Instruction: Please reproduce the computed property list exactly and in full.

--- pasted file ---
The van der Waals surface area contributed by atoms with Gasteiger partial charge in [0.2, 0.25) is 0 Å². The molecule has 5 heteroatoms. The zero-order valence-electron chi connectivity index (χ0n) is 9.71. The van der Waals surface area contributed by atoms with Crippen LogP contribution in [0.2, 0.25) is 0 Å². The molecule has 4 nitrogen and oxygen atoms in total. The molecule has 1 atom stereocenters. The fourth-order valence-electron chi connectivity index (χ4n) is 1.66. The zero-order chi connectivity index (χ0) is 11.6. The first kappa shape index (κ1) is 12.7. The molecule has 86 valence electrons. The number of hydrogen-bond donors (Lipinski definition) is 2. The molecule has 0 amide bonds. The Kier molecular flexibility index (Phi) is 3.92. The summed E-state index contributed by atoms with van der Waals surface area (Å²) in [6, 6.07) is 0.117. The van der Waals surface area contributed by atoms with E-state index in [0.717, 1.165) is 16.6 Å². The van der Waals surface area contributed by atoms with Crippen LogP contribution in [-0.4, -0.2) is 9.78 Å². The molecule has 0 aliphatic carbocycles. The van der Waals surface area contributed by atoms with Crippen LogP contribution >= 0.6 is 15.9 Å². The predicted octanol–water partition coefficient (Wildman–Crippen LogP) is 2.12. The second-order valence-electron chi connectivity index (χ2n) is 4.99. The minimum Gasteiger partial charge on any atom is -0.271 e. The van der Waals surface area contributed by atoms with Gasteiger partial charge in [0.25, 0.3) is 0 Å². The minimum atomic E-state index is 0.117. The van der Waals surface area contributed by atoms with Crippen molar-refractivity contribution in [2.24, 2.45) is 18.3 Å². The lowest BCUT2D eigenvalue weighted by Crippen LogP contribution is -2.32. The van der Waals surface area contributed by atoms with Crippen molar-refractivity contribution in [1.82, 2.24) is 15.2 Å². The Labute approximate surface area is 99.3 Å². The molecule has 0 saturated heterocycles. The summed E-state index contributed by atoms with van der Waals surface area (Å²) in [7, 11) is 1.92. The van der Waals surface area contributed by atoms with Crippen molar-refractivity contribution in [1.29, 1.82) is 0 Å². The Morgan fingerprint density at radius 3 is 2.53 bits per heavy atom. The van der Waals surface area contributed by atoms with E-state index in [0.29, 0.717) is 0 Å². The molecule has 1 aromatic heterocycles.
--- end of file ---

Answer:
The van der Waals surface area contributed by atoms with Gasteiger partial charge in [0.2, 0.25) is 0 Å². The molecule has 5 heteroatoms. The zero-order valence-electron chi connectivity index (χ0n) is 9.71. The van der Waals surface area contributed by atoms with Crippen LogP contribution in [0.2, 0.25) is 0 Å². The molecule has 4 nitrogen and oxygen atoms in total. The molecule has 1 atom stereocenters. The fourth-order valence-electron chi connectivity index (χ4n) is 1.66. The zero-order chi connectivity index (χ0) is 11.6. The first kappa shape index (κ1) is 12.7. The molecule has 86 valence electrons. The number of hydrogen-bond donors (Lipinski definition) is 2. The molecule has 0 amide bonds. The Kier molecular flexibility index (Phi) is 3.92. The summed E-state index contributed by atoms with van der Waals surface area (Å²) in [6, 6.07) is 0.117. The van der Waals surface area contributed by atoms with E-state index in [0.717, 1.165) is 16.6 Å². The van der Waals surface area contributed by atoms with Crippen LogP contribution in [-0.4, -0.2) is 9.78 Å². The molecule has 0 aliphatic carbocycles. The van der Waals surface area contributed by atoms with Crippen LogP contribution >= 0.6 is 15.9 Å². The predicted octanol–water partition coefficient (Wildman–Crippen LogP) is 2.12. The second-order valence-electron chi connectivity index (χ2n) is 4.99. The minimum Gasteiger partial charge on any atom is -0.271 e. The van der Waals surface area contributed by atoms with Gasteiger partial charge in [0.25, 0.3) is 0 Å². The minimum atomic E-state index is 0.117. The van der Waals surface area contributed by atoms with Crippen molar-refractivity contribution in [2.24, 2.45) is 18.3 Å². The lowest BCUT2D eigenvalue weighted by Crippen LogP contribution is -2.32. The van der Waals surface area contributed by atoms with Crippen molar-refractivity contribution in [1.82, 2.24) is 15.2 Å². The Labute approximate surface area is 99.3 Å². The molecule has 0 saturated heterocycles. The summed E-state index contributed by atoms with van der Waals surface area (Å²) in [7, 11) is 1.92. The van der Waals surface area contributed by atoms with Crippen molar-refractivity contribution in [1.29, 1.82) is 0 Å². The Morgan fingerprint density at radius 3 is 2.53 bits per heavy atom. The van der Waals surface area contributed by atoms with E-state index in [0.29, 0.717) is 0 Å². The molecule has 1 aromatic heterocycles.